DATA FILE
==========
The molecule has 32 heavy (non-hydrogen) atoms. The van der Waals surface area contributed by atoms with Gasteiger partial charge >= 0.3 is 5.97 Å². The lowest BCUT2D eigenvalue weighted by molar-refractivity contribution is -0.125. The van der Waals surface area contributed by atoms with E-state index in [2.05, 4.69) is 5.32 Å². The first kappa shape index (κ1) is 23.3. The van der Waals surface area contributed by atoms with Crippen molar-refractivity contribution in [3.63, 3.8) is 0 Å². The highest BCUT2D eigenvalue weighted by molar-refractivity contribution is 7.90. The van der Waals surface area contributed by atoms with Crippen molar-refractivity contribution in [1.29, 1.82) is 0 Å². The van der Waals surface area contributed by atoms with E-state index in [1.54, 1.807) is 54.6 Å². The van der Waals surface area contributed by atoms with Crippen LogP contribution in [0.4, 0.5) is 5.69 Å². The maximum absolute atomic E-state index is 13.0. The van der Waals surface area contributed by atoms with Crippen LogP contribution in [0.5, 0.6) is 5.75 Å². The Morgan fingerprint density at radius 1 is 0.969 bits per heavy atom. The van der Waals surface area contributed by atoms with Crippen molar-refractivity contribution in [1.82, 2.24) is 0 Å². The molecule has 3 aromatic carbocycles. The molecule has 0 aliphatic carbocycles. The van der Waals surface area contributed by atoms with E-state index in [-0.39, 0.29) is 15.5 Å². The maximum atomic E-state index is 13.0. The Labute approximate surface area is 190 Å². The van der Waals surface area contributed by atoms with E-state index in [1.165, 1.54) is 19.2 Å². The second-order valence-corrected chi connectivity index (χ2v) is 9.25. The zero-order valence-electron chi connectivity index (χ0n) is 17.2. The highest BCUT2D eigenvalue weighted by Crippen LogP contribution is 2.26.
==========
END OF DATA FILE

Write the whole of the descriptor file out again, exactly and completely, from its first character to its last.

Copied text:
The molecule has 32 heavy (non-hydrogen) atoms. The van der Waals surface area contributed by atoms with Gasteiger partial charge >= 0.3 is 5.97 Å². The lowest BCUT2D eigenvalue weighted by molar-refractivity contribution is -0.125. The van der Waals surface area contributed by atoms with E-state index in [2.05, 4.69) is 5.32 Å². The first kappa shape index (κ1) is 23.3. The van der Waals surface area contributed by atoms with Crippen molar-refractivity contribution in [3.63, 3.8) is 0 Å². The highest BCUT2D eigenvalue weighted by molar-refractivity contribution is 7.90. The van der Waals surface area contributed by atoms with Crippen molar-refractivity contribution in [1.29, 1.82) is 0 Å². The van der Waals surface area contributed by atoms with E-state index in [1.54, 1.807) is 54.6 Å². The van der Waals surface area contributed by atoms with Crippen LogP contribution in [0.4, 0.5) is 5.69 Å². The maximum absolute atomic E-state index is 13.0. The van der Waals surface area contributed by atoms with Crippen LogP contribution in [0.5, 0.6) is 5.75 Å². The Morgan fingerprint density at radius 1 is 0.969 bits per heavy atom. The van der Waals surface area contributed by atoms with Crippen molar-refractivity contribution in [1.82, 2.24) is 0 Å². The molecule has 3 aromatic carbocycles. The molecule has 0 aliphatic carbocycles. The van der Waals surface area contributed by atoms with E-state index in [-0.39, 0.29) is 15.5 Å². The maximum atomic E-state index is 13.0. The Labute approximate surface area is 190 Å². The van der Waals surface area contributed by atoms with E-state index in [1.165, 1.54) is 19.2 Å². The second-order valence-corrected chi connectivity index (χ2v) is 9.25. The zero-order valence-electron chi connectivity index (χ0n) is 17.2. The highest BCUT2D eigenvalue weighted by Crippen LogP contribution is 2.26.